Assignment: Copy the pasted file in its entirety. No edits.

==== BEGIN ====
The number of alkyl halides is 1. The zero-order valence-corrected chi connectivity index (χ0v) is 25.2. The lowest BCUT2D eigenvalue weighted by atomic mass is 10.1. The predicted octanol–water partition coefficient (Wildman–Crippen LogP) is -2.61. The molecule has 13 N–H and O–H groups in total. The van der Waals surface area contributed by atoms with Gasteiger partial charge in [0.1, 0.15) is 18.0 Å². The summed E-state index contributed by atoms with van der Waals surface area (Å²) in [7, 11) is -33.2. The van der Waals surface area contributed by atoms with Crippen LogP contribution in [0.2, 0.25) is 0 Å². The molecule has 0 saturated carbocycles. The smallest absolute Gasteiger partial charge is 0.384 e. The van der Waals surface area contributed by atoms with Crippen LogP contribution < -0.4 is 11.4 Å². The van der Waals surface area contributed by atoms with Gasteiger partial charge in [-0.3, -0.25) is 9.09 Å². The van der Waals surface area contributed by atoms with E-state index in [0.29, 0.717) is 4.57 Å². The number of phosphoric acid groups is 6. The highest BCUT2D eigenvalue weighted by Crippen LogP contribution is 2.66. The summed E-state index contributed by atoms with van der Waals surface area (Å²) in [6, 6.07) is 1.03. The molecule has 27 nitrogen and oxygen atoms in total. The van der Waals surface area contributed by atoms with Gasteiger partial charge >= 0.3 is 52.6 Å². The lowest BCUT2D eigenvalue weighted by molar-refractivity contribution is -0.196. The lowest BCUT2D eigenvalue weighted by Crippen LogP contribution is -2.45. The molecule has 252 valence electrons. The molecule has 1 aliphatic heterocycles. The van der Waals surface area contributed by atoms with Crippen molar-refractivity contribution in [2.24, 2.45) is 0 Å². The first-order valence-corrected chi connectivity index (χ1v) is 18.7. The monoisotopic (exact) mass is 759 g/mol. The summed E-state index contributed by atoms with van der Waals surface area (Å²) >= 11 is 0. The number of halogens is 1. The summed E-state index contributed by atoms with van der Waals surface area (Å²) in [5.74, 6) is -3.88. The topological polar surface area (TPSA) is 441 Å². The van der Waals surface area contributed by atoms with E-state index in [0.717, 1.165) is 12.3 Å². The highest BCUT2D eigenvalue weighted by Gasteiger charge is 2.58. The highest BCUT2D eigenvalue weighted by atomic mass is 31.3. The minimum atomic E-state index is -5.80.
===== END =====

The number of alkyl halides is 1. The zero-order valence-corrected chi connectivity index (χ0v) is 25.2. The lowest BCUT2D eigenvalue weighted by atomic mass is 10.1. The predicted octanol–water partition coefficient (Wildman–Crippen LogP) is -2.61. The molecule has 13 N–H and O–H groups in total. The van der Waals surface area contributed by atoms with Gasteiger partial charge in [0.1, 0.15) is 18.0 Å². The summed E-state index contributed by atoms with van der Waals surface area (Å²) in [7, 11) is -33.2. The van der Waals surface area contributed by atoms with Crippen LogP contribution in [0.2, 0.25) is 0 Å². The molecule has 0 saturated carbocycles. The smallest absolute Gasteiger partial charge is 0.384 e. The van der Waals surface area contributed by atoms with Crippen LogP contribution < -0.4 is 11.4 Å². The van der Waals surface area contributed by atoms with Gasteiger partial charge in [-0.3, -0.25) is 9.09 Å². The van der Waals surface area contributed by atoms with E-state index in [0.29, 0.717) is 4.57 Å². The number of phosphoric acid groups is 6. The highest BCUT2D eigenvalue weighted by Crippen LogP contribution is 2.66. The summed E-state index contributed by atoms with van der Waals surface area (Å²) in [6, 6.07) is 1.03. The molecule has 27 nitrogen and oxygen atoms in total. The van der Waals surface area contributed by atoms with Gasteiger partial charge >= 0.3 is 52.6 Å². The lowest BCUT2D eigenvalue weighted by molar-refractivity contribution is -0.196. The lowest BCUT2D eigenvalue weighted by Crippen LogP contribution is -2.45. The molecule has 252 valence electrons. The molecule has 1 aliphatic heterocycles. The van der Waals surface area contributed by atoms with Crippen molar-refractivity contribution in [2.24, 2.45) is 0 Å². The first-order valence-corrected chi connectivity index (χ1v) is 18.7. The monoisotopic (exact) mass is 759 g/mol. The summed E-state index contributed by atoms with van der Waals surface area (Å²) >= 11 is 0. The number of halogens is 1. The summed E-state index contributed by atoms with van der Waals surface area (Å²) in [5.74, 6) is -3.88. The topological polar surface area (TPSA) is 441 Å². The van der Waals surface area contributed by atoms with E-state index in [0.717, 1.165) is 12.3 Å². The highest BCUT2D eigenvalue weighted by Gasteiger charge is 2.58. The highest BCUT2D eigenvalue weighted by atomic mass is 31.3. The minimum atomic E-state index is -5.80.